- Inform your team of the risk that they may have been exposed to COVID-19 at work. Be sure to maintain confidentiality of the employee who is ill.
- Discuss possible accommodations with the employee who is ill, such as working from home, leave of absence, etc. Employees who are concerned about their exposure may request or require accommodations, as well.
- Require employees to use certain types of leaves, including paid sick time, vacation/paid time-off, or FMLA, if eligible.
- Notify the State or Local Department of Public Health.
Pay and time-off:
In both cases, you should pay hourly (non-exempt) employees for all hours that they worked. For exempt employees, you will want to review legal requirements around paying their salary. For example, if you require an exempt employee not to work, you may be required to pay them their salary during this period, depending on the circumstances.
Families First Coronavirus Response Act (FFCRA) and CARES Act: Know your obligations and opportunities under these new laws.
You cannot do any of the following:
- Do not discriminate or single out employees based on national origin, race, ancestry or citizenship status. Be sure to monitor and enforce harassment policies.
- You cannot prohibit personal travel. You may, however, cancel or schedule business travel. You may encourage employees to check the travel health notices put out by the Centers for Disease Control and Prevention (CDC) and other government agencies before making personal travel decisions.
- Ask questions of disabled employees to determine if they are more susceptible or have a compromised immune system. If an employee calls out of work, you may ask why. Additionally, should a disabled employee voluntarily disclose health information, you may ask questions that will help you provide them with accommodations. All health information that is disclosed should be kept confidential.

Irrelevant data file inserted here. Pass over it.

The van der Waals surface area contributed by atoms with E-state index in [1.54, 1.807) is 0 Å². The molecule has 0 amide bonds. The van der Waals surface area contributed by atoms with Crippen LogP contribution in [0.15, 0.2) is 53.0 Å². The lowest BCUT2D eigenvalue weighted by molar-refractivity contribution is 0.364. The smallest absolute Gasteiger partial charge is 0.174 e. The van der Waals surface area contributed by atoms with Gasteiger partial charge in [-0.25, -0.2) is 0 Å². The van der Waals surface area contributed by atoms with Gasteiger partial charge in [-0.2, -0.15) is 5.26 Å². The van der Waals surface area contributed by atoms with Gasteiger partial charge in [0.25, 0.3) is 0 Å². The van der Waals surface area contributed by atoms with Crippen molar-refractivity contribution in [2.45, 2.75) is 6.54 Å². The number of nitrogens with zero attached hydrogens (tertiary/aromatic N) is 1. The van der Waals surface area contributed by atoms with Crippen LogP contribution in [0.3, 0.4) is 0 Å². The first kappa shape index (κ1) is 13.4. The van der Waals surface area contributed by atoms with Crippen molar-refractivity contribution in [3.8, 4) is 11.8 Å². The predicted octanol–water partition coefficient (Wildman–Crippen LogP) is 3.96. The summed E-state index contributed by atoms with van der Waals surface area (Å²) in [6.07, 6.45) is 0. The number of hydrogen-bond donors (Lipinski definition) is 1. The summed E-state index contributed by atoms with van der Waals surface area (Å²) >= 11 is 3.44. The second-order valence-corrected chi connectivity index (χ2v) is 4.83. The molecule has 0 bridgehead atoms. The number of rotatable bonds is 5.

- Require employees to take certain actions, such as getting a flu shot or submitting to medical testing if they have no symptoms and are not at high risk.
This content was provided by Laner Muchin. Laner Muchin is one of the oldest and largest law firms in the country dedicated exclusively to the representation of employers in the areas of labor and employment law, employment litigation, business immigration and employee benefits.
This material is provided for informational purposes only and does not provide any coverage or guarantee loss prevention. The examples in this material are provided as hypothetical and for illustration purposes only. The Hanover Insurance Company and its affiliates and subsidiaries (“The Hanover”) specifically disclaim any warranty or representation that acceptance of any recommendations contained herein will make any premises, or operation safe or in compliance with any law or regulation. By providing this information to you, The Hanover does not assume (and specifically disclaims) any duty, undertaking or responsibility to you. The decision to accept or implement any recommendation(s) or advice contained in this material must be made by you.